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Plant and Soil

, Volume 411, Issue 1–2, pp 423–436 | Cite as

Grazing by bison is a stronger driver of plant ecohydrology in tallgrass prairie than fire history

  • Kimberly O’KeefeEmail author
  • Jesse B. Nippert
Regular Article

Abstract

Background and Aims

Fire and grazing are important disturbances in grasslands, yet we know little about how they impact a variety of plant physiological processes such as plant ecohydrology. Here, we assessed the impact of fire history and grazing by Bison bison on the source of water uptake and niche overlap in common grassland species at the Konza Prairie Biological Station, a temperate mesic grassland located in northeastern Kansas, USA.

Methods

We used the stable isotopic signature of soil and xylem water to evaluate water uptake in Andropogon gerardii, Vernonia baldwinii, Amorpha canescens, and Rhus glabra within varying grazing (grazed, ungrazed), fire (0,1,2 or 3 years since last burn), topography (upland, lowland), and month (July, August) contrasts over 3 years (2013–2015).

Results

The presence of grazers, not fire history, altered water uptake patterns in these common grassland species. Particularly, grazing increased the proportion of shallow water utilized by A. gerardii and R. glabra, reducing niche overlap with other co-occurring species. However, these responses varied intra-annually and were often modulated by topography.

Conclusions

These results suggest that grazing can alter aspects of grassland ecohydrology at small scales, which may extend to impact community and ecosystem processes at larger spatial scales.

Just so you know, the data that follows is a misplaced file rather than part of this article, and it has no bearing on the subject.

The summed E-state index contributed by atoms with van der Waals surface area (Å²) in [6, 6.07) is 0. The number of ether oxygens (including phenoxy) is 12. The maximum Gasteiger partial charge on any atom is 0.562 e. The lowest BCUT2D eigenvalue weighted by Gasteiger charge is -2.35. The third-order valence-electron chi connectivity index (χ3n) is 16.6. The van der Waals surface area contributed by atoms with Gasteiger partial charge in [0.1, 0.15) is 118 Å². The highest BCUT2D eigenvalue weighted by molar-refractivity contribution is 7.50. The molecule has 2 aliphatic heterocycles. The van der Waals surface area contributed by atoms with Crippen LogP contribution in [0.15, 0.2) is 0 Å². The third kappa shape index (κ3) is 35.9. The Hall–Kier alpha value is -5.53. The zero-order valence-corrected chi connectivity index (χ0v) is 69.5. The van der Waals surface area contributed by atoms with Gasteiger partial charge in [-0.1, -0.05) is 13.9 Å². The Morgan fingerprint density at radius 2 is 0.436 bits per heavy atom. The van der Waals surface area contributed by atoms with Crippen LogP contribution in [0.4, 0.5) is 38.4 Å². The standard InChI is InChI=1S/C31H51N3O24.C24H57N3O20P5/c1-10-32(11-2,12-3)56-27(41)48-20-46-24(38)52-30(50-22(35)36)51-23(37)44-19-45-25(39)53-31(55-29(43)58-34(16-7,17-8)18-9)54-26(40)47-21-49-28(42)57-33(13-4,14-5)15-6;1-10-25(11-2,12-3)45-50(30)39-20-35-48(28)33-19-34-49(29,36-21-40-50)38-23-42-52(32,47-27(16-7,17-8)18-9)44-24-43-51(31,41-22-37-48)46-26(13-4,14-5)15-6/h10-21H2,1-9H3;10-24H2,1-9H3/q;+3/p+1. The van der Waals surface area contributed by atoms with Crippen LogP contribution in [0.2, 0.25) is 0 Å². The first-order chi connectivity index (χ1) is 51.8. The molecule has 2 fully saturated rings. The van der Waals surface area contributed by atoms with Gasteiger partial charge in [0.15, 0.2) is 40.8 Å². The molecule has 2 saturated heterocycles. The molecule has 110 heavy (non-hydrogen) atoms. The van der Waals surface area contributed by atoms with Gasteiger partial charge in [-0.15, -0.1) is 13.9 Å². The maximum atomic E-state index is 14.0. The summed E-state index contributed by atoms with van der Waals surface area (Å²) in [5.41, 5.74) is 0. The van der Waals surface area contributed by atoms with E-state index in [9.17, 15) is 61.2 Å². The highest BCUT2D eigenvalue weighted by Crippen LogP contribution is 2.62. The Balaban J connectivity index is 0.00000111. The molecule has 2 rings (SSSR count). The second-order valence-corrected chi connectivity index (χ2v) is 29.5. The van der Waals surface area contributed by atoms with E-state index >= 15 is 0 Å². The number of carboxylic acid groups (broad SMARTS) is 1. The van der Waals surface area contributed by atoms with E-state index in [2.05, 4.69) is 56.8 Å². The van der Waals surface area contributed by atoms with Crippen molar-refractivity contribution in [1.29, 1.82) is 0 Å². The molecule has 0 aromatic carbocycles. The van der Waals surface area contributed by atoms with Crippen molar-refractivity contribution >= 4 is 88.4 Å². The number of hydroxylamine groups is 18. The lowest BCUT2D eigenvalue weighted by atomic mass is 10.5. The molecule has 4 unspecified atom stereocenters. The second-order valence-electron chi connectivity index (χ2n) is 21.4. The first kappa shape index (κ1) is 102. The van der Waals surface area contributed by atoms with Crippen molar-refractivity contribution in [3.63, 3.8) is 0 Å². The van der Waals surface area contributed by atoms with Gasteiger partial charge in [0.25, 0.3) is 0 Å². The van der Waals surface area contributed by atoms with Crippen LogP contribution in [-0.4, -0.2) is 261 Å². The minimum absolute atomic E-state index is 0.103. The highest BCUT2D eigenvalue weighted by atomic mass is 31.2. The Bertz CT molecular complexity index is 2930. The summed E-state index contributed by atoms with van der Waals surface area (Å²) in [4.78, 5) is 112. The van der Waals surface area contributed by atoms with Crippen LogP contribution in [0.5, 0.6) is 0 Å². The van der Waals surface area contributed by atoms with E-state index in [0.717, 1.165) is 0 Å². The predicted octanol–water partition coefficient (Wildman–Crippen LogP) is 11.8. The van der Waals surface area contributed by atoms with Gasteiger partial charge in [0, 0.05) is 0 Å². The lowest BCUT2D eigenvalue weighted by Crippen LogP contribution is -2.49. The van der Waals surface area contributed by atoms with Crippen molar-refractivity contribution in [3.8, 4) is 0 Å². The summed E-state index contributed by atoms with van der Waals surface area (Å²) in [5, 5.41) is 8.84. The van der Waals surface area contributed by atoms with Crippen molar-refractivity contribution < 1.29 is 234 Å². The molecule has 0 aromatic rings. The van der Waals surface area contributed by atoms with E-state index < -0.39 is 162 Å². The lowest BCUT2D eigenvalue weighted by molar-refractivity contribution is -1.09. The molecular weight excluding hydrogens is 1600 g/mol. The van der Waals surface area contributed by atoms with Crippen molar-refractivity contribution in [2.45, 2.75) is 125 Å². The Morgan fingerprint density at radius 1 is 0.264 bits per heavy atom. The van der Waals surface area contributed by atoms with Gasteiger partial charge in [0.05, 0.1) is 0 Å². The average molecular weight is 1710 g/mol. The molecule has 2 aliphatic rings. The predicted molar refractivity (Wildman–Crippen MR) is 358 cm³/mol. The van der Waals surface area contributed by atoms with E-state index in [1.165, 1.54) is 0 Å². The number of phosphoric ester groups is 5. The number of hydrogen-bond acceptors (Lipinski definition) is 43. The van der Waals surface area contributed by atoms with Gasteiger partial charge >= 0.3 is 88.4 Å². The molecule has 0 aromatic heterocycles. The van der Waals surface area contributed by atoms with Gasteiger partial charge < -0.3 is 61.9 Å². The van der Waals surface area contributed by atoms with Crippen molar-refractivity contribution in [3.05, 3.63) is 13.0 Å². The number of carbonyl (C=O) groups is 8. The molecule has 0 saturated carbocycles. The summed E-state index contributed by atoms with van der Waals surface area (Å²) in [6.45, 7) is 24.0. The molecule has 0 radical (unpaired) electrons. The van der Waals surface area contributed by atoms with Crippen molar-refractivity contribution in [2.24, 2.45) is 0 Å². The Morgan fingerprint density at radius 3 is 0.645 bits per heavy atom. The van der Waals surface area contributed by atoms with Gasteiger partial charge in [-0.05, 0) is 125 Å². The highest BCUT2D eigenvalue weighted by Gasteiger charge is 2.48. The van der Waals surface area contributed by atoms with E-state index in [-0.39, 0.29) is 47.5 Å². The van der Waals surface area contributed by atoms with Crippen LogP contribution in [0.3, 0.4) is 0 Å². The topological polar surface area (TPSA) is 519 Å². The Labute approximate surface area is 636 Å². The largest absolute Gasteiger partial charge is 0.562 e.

Keywords

Fire Herbivory Stable isotopes Source water Niche overlap Mesic grassland 

Notes

Acknowledgments

We would like to thank Braden Hoch, Andy Muench, Rachel Keen, Ben Ketter, Patrick O’Neal, Lindsey Swartz, Jeff Taylor, and Josh Taylor for their help with sample collection and data processing. We also thank Tony Joern for helpful comments on the manuscript. Funding was provided for K. O’Keefe by the Kansas State University NSF GK-12 program (Grant #NSF DGE-0841414) and a Prairie Biotic Research Small Grant. Funding for both K. O’Keefe and J. Nippert was provided by the Konza Prairie LTER program (NSF DEB-1440484).

Compliance with ethical standards

Conflict of interest

The authors declare that they have no conflict of interest.

Supplementary material

11104_2016_3048_MOESM1_ESM.docx (332 kb)
ESM 1 (DOCX 331 kb)

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© Springer International Publishing Switzerland 2016

Authors and Affiliations

  1. 1.Division of BiologyKansas State UniversityManhattanUSA

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